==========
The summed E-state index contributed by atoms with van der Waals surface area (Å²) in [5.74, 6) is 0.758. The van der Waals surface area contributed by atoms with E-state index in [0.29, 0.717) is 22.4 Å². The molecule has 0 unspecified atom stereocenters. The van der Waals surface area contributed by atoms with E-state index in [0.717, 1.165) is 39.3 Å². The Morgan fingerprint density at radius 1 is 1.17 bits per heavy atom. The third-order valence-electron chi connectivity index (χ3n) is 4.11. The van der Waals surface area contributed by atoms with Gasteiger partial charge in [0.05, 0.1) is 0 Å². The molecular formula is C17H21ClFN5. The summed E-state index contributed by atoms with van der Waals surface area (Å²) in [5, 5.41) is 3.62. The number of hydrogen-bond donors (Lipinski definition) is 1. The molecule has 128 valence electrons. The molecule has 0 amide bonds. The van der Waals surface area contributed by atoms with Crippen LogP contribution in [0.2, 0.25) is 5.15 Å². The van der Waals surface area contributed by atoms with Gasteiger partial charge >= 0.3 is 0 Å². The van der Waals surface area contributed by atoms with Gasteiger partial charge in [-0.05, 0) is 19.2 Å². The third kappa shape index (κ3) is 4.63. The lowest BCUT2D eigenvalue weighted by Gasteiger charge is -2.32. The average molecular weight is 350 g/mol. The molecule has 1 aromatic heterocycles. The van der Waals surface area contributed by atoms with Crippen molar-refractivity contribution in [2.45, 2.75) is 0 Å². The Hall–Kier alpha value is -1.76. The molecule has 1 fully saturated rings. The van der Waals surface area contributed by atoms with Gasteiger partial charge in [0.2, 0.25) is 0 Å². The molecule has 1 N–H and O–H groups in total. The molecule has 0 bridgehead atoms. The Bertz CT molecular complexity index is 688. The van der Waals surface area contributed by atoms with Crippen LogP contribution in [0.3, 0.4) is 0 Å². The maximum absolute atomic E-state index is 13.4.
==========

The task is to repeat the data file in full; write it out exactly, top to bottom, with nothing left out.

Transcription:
The summed E-state index contributed by atoms with van der Waals surface area (Å²) in [5.74, 6) is 0.758. The van der Waals surface area contributed by atoms with E-state index in [0.29, 0.717) is 22.4 Å². The molecule has 0 unspecified atom stereocenters. The van der Waals surface area contributed by atoms with E-state index in [0.717, 1.165) is 39.3 Å². The Morgan fingerprint density at radius 1 is 1.17 bits per heavy atom. The third-order valence-electron chi connectivity index (χ3n) is 4.11. The van der Waals surface area contributed by atoms with Gasteiger partial charge in [0.05, 0.1) is 0 Å². The molecular formula is C17H21ClFN5. The summed E-state index contributed by atoms with van der Waals surface area (Å²) in [5, 5.41) is 3.62. The number of hydrogen-bond donors (Lipinski definition) is 1. The molecule has 128 valence electrons. The molecule has 0 amide bonds. The van der Waals surface area contributed by atoms with Crippen LogP contribution in [0.2, 0.25) is 5.15 Å². The van der Waals surface area contributed by atoms with Gasteiger partial charge >= 0.3 is 0 Å². The van der Waals surface area contributed by atoms with Gasteiger partial charge in [-0.05, 0) is 19.2 Å². The third kappa shape index (κ3) is 4.63. The lowest BCUT2D eigenvalue weighted by Gasteiger charge is -2.32. The average molecular weight is 350 g/mol. The molecule has 1 aromatic heterocycles. The van der Waals surface area contributed by atoms with Crippen molar-refractivity contribution in [2.45, 2.75) is 0 Å². The Hall–Kier alpha value is -1.76. The molecule has 1 fully saturated rings. The van der Waals surface area contributed by atoms with Gasteiger partial charge in [0.2, 0.25) is 0 Å². The molecule has 1 N–H and O–H groups in total. The molecule has 0 bridgehead atoms. The Bertz CT molecular complexity index is 688. The van der Waals surface area contributed by atoms with Crippen LogP contribution in [0.3, 0.4) is 0 Å². The maximum absolute atomic E-state index is 13.4.